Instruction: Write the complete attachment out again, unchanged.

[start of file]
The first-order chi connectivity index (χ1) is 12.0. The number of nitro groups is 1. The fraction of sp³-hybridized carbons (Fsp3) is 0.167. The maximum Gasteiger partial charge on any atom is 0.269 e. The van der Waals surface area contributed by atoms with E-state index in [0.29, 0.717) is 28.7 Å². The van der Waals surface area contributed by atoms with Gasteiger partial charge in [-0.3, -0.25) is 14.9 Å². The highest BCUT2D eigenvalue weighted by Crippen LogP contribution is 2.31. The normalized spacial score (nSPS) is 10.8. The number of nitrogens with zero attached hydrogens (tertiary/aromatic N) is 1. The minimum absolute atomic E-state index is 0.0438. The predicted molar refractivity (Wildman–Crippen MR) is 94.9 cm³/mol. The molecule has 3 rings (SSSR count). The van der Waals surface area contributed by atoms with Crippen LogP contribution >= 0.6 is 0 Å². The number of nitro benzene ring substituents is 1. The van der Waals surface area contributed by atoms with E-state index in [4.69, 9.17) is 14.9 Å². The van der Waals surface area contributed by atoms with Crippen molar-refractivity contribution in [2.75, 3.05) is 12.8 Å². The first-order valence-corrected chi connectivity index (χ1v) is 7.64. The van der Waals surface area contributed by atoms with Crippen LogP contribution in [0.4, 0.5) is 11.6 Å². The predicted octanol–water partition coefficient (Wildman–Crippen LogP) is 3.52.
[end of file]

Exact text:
The first-order chi connectivity index (χ1) is 12.0. The number of nitro groups is 1. The fraction of sp³-hybridized carbons (Fsp3) is 0.167. The maximum Gasteiger partial charge on any atom is 0.269 e. The van der Waals surface area contributed by atoms with E-state index in [0.29, 0.717) is 28.7 Å². The van der Waals surface area contributed by atoms with Gasteiger partial charge in [-0.3, -0.25) is 14.9 Å². The highest BCUT2D eigenvalue weighted by Crippen LogP contribution is 2.31. The normalized spacial score (nSPS) is 10.8. The number of nitrogens with zero attached hydrogens (tertiary/aromatic N) is 1. The minimum absolute atomic E-state index is 0.0438. The predicted molar refractivity (Wildman–Crippen MR) is 94.9 cm³/mol. The molecule has 3 rings (SSSR count). The van der Waals surface area contributed by atoms with Crippen LogP contribution >= 0.6 is 0 Å². The number of nitro benzene ring substituents is 1. The van der Waals surface area contributed by atoms with E-state index in [4.69, 9.17) is 14.9 Å². The van der Waals surface area contributed by atoms with Crippen molar-refractivity contribution in [2.75, 3.05) is 12.8 Å². The first-order valence-corrected chi connectivity index (χ1v) is 7.64. The van der Waals surface area contributed by atoms with Crippen LogP contribution in [0.4, 0.5) is 11.6 Å². The predicted octanol–water partition coefficient (Wildman–Crippen LogP) is 3.52.